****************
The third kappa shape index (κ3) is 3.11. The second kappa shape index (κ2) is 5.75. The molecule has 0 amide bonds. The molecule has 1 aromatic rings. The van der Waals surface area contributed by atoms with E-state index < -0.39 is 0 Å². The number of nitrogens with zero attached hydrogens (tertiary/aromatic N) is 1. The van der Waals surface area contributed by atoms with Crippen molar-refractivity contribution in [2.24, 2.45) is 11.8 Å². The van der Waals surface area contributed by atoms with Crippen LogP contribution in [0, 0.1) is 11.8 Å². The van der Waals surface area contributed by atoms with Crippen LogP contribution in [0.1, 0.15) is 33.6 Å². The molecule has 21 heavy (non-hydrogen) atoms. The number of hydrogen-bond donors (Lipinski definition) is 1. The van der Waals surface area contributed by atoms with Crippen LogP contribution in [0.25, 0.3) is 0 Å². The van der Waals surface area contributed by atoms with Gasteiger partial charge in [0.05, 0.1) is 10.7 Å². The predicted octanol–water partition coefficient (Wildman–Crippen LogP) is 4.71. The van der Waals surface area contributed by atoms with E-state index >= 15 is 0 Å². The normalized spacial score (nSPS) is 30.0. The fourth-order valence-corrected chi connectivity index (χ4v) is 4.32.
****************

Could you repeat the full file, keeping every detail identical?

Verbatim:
The third kappa shape index (κ3) is 3.11. The second kappa shape index (κ2) is 5.75. The molecule has 0 amide bonds. The molecule has 1 aromatic rings. The van der Waals surface area contributed by atoms with E-state index < -0.39 is 0 Å². The number of nitrogens with zero attached hydrogens (tertiary/aromatic N) is 1. The van der Waals surface area contributed by atoms with Crippen molar-refractivity contribution in [2.24, 2.45) is 11.8 Å². The van der Waals surface area contributed by atoms with Crippen LogP contribution in [0, 0.1) is 11.8 Å². The van der Waals surface area contributed by atoms with Crippen LogP contribution in [0.1, 0.15) is 33.6 Å². The molecule has 21 heavy (non-hydrogen) atoms. The number of hydrogen-bond donors (Lipinski definition) is 1. The van der Waals surface area contributed by atoms with Crippen LogP contribution in [0.25, 0.3) is 0 Å². The van der Waals surface area contributed by atoms with Gasteiger partial charge in [0.05, 0.1) is 10.7 Å². The predicted octanol–water partition coefficient (Wildman–Crippen LogP) is 4.71. The van der Waals surface area contributed by atoms with E-state index >= 15 is 0 Å². The normalized spacial score (nSPS) is 30.0. The fourth-order valence-corrected chi connectivity index (χ4v) is 4.32.